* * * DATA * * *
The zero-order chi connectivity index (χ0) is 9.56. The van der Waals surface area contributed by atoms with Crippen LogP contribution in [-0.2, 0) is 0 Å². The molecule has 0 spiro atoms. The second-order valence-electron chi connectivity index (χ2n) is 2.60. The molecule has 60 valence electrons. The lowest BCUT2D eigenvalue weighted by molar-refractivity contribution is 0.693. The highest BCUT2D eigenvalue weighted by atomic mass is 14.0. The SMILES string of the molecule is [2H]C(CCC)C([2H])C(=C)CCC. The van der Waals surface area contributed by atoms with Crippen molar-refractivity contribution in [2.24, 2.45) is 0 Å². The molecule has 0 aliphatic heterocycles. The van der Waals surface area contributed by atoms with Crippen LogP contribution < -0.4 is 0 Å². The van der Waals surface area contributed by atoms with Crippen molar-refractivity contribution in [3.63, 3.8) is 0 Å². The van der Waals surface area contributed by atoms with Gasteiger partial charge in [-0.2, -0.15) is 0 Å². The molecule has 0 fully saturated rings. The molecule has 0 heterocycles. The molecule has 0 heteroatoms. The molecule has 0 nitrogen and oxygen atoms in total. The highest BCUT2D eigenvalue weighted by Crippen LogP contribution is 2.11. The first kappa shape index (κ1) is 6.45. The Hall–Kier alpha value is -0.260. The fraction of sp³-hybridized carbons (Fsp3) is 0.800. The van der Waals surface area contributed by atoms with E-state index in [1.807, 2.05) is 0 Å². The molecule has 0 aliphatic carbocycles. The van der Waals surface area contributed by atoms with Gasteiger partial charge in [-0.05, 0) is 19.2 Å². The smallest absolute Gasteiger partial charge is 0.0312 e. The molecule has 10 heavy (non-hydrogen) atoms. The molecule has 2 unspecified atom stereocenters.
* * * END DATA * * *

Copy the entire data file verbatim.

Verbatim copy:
The zero-order chi connectivity index (χ0) is 9.56. The van der Waals surface area contributed by atoms with Crippen LogP contribution in [-0.2, 0) is 0 Å². The molecule has 0 spiro atoms. The second-order valence-electron chi connectivity index (χ2n) is 2.60. The molecule has 60 valence electrons. The lowest BCUT2D eigenvalue weighted by molar-refractivity contribution is 0.693. The highest BCUT2D eigenvalue weighted by atomic mass is 14.0. The SMILES string of the molecule is [2H]C(CCC)C([2H])C(=C)CCC. The van der Waals surface area contributed by atoms with Crippen molar-refractivity contribution in [2.24, 2.45) is 0 Å². The molecule has 0 aliphatic heterocycles. The van der Waals surface area contributed by atoms with Crippen LogP contribution < -0.4 is 0 Å². The van der Waals surface area contributed by atoms with Crippen molar-refractivity contribution in [3.63, 3.8) is 0 Å². The van der Waals surface area contributed by atoms with Gasteiger partial charge in [-0.2, -0.15) is 0 Å². The molecule has 0 fully saturated rings. The molecule has 0 heterocycles. The molecule has 0 heteroatoms. The molecule has 0 nitrogen and oxygen atoms in total. The highest BCUT2D eigenvalue weighted by Crippen LogP contribution is 2.11. The first kappa shape index (κ1) is 6.45. The Hall–Kier alpha value is -0.260. The fraction of sp³-hybridized carbons (Fsp3) is 0.800. The van der Waals surface area contributed by atoms with E-state index in [1.807, 2.05) is 0 Å². The molecule has 0 aliphatic carbocycles. The van der Waals surface area contributed by atoms with Gasteiger partial charge in [-0.05, 0) is 19.2 Å². The smallest absolute Gasteiger partial charge is 0.0312 e. The molecule has 10 heavy (non-hydrogen) atoms. The molecule has 2 unspecified atom stereocenters.